GWS’ Prom Promise Helps Local Students Afford Dresses

On Tuesday, April 11, Sidwell’s chapter of Girls Who Start (GWS), a national organization that supports young women in business, hosted an event at Ballou Senior High School to provide girls with prom dresses and suits free of cost.

Prom is an integral aspect of the high school experience, but it can be expensive due to the high costs of items like dresses, accessories and makeup. Through hosting the “Prom Promise” event, Girls Who Start aimed to support as many girls as possible in having a memorable and affordable experience.

Junior Jordan Mathewson, co-head of Sidwell’s Girls Who Start club, expressed her passion for the project: “We wanted to find a way to give back to our community while also embracing the mission of our club, which is helping to empower women,” she said.

For months, the club leaders worked hard to plan the initiative. Beginning in early fall, they reached out to contacts at the D.C. Department of Human Services, inquiring about specific schools that would participate in the project.

In response, a chief administrative officer at Ballou High School expressed interest on behalf of at least 25 students. Soon after, they shared details about their availability in terms of the date, time and location of the event. 

Within the Sidwell community, the club leaders encouraged donations of gently used and new dresses. After sending an email in the weekly Sidwell newsletter to all three branches of the school, they quickly received positive responses.

Beginning in February, the club leaders left a donation rack in the garage and offered to pick up dresses directly. By early April, the team collected over 60 dresses, in addition to several suits. 

Upon Assistant Dean for Student Life Michael Woods’s approval, the club leaders created a GoFundMe for those who wanted to support the project but did not have any dresses to offer. With the $2,100 they raised, they purchased an additional 30 dresses and 33 items of jewelry in various styles to accommodate for any preferences of the girls at Ballou.

Junior Gianna Katsock, the club’s social media coordinator, played a vital role in the event planning. 

“From fundraising to buying dresses and accessories, collecting donations, to organizing the logistics of the event, there were a lot of factors and behind-the-scenes work that went into making the event successful,” Katsock said.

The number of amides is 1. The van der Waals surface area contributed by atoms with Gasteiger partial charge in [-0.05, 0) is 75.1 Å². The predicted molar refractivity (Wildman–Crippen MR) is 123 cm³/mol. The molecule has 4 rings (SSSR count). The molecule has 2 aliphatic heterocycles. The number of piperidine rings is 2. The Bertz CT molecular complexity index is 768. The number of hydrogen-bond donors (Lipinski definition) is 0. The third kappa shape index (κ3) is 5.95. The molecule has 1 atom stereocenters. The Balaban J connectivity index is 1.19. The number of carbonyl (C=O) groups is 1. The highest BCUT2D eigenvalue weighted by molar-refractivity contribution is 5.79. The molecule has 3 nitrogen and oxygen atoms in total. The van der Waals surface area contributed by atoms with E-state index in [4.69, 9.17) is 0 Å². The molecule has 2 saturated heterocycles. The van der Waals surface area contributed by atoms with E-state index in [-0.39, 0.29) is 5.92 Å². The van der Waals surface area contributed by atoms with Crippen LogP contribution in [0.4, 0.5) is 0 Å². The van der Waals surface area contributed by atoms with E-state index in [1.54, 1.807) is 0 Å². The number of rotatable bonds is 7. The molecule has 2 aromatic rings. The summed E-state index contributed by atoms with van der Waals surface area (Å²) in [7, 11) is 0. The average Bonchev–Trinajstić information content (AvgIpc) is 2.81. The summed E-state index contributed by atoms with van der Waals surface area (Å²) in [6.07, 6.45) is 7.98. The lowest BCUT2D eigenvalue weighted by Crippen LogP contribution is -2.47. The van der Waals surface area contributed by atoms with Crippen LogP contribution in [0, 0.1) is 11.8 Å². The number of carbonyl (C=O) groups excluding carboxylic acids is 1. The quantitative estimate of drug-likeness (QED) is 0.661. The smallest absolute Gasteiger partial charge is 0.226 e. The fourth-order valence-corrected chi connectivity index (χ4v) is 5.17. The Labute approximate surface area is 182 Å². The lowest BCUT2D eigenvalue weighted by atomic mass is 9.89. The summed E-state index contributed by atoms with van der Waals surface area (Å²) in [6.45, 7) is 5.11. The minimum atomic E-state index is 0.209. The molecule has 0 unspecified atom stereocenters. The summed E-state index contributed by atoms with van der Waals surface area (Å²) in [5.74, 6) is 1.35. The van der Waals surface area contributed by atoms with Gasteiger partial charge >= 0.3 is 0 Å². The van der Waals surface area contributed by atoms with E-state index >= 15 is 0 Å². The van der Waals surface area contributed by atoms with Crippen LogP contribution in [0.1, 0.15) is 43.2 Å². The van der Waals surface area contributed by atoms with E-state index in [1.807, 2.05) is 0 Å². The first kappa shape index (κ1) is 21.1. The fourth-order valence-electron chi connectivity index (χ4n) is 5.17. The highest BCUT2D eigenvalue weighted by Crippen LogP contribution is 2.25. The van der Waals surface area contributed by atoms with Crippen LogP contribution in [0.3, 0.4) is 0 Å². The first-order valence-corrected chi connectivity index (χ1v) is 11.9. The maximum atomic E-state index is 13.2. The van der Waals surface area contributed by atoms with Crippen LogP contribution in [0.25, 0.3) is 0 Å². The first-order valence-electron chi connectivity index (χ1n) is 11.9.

She also commented on the club’s dedication to working together and staying organized.

Styled as a “shopping experience,” GWS members set up six racks that split the 90 dresses into size ranges from 2 to 4X to create a navigable environment. In addition, the room included a jewelry table, two makeshift dressing rooms and a collection of about 10 suits displayed along the wall.

Taking place at Ballou during school hours, over 35 girls attended the event — including many who had registered in advance. 

The event was about far more than a free dress — the girls enjoyed taking pictures, helping out friends and having fun.

“The smiles on their faces when they tried on a dress that they loved and felt confident in lit up the room,” said Katsock. Katsock also felt “really proud that all of the Girls Who Start members and I were able to ensure that the students at Ballou High School have a memorable experience at their prom.”

Over the two hours, the girls from Ballou took home 22 dresses and all 33 jewelry items.

The Girls Who Start leaders brought all remaining dresses to Martha’s Outfitters, a clothing store that provides affordable, high-quality clothing and shoes for individuals and families in need. The employees were extremely grateful to accept all dresses, as they mentioned plans to hold a similar prom dress event with multiple Washington schools in the near future.

Moreover, the Martha’s Outfitters employees expressed their desire to continue collaborating with Sidwell’s Girls Who Start chapter. The club may partner with them in the future to expand the prom project’s influence and reach more girls in the greater Washington community.

“So many people will wear a dress once and then leave it in their closets for a long time, so this project helped create an enjoyable experience for the girls while also sustainably recycling dresses,” said junior Mila Maltby, a co-head of the Girls Who Start club.